- Wild animals (deer, raccoons, skinks, even coyotes) are often easier to see on city streets than in forests;
- People are considered trustworthy only if they have debts (no bank would issue you a loan or a credit card unless you have a "good credit history");
- Everybody loves animals, but renting an apartment can be very difficult if you have a pet, and it's considered appropriate to dump your cat or dog in a shelter if you move. Some desperate owners obtain letters of recommendation for their pets from previous landowners. For example, Grabs, our old landlady, who was a professional astrologist, didn't allow her tenants to keep or cook meat in the house. Every week she would lecture us about love to all living things, but banned all pets larger than cockroaches. Eventually, I got some illegal ones: a pair of scorpions and a female black widow, which soon laid 102 eggs. Unfortunately, later I had to release them all, including newly hatched baby spiders, in Grabs' back yard before moving out.
In April, the planting season was over, and we had to go back to trimming and logging. Our boss Sam, an Englishman, left the company. He was offered an acting job in a tiny theater on the Oregon coast. At first the producer just liked Sam's British accent, but then realized that he had a lot of talent. The salary at the theater was four times smaller, but that didn't stop Sam. At a farewell party, he had too much tequila, and fell asleep in a garbage bin. I had to phone Domingo after midnight so he could drive to the office and rescue Sam before the arrival of a garbage truck.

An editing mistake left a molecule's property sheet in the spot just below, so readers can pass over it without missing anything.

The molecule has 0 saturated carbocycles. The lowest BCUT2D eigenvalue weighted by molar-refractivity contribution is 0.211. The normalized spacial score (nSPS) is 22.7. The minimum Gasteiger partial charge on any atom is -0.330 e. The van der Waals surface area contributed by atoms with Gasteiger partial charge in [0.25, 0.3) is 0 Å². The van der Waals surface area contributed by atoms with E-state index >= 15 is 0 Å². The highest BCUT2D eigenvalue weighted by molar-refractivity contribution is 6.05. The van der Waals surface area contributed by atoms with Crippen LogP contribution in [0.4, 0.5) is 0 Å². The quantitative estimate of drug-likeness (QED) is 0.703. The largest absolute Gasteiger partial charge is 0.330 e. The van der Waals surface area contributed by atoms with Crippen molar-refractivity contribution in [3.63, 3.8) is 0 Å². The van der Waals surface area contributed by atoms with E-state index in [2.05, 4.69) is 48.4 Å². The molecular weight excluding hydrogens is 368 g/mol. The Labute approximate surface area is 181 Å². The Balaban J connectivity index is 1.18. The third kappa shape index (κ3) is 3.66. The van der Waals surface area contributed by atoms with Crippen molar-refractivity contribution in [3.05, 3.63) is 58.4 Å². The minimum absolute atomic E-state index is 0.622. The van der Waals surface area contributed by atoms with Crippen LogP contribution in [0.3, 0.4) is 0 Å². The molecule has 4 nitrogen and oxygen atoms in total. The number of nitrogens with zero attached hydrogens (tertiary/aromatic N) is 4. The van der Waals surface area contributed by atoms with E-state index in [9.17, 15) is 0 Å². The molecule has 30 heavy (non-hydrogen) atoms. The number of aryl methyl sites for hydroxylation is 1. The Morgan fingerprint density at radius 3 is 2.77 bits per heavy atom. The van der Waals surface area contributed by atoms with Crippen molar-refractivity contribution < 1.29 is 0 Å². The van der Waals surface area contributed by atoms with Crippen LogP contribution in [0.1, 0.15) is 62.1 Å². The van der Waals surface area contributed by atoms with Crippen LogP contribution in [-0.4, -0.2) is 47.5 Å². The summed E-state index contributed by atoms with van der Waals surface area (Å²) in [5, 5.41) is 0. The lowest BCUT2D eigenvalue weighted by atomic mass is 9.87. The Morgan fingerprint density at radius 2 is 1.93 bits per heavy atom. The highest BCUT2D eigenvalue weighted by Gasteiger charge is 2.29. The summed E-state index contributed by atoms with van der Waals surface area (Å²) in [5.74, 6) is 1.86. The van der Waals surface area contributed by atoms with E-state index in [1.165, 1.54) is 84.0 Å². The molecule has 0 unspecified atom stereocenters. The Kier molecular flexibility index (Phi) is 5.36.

The new boss knew nothing about the job, and accepted all orders, even the most difficult and dangerous ones. Everybody was nervous, and something went wrong every day. We damaged five roofs in two weeks. I almost lost an eye when a wood chip from a chainsaw flew into my face. And then we had a really bad accident.
Jose, our youngest worker, was sticking branches in the chipper, and his chainsaw got sucked in. Its gas tank exploded; one of steel pieces of the drum made a huge hole in the boy's skull. Fortunately, a hospital was less than a block away. Leaving a broad trail of blood, we carried Jose there.
"I can't let him in," said the guy at the reception. "It's an obvious homicide, I have to wait for the police. Besides, he looks like an illegal immigrant. Does he have insurance?"
There was no time for discussion.
"We'll all testify under oath," I said, "that you refused to admit him because he's not white."
Either my threat worked, or the guy understood from the looks on our faces that he was about to be turned into a pile of chips, but a minute later Jose was in an operating room. To everybody's surprise, he recovered very fast, and next week was back, happily throwing more branches into the chipper.
After that accident people began to leave. There wasn't much work in summer, and it was too hot to work in heavy protective gear. Besides, farm jobs were opening in the Central Valley, and the guys were happy to go back to their main occupation. I was also ready to quit. I made enough money for a three-month trip around the country. Domingo offered to make me a foreman, but I was too tired of chainsaws and chippers, and the roads were waiting for me.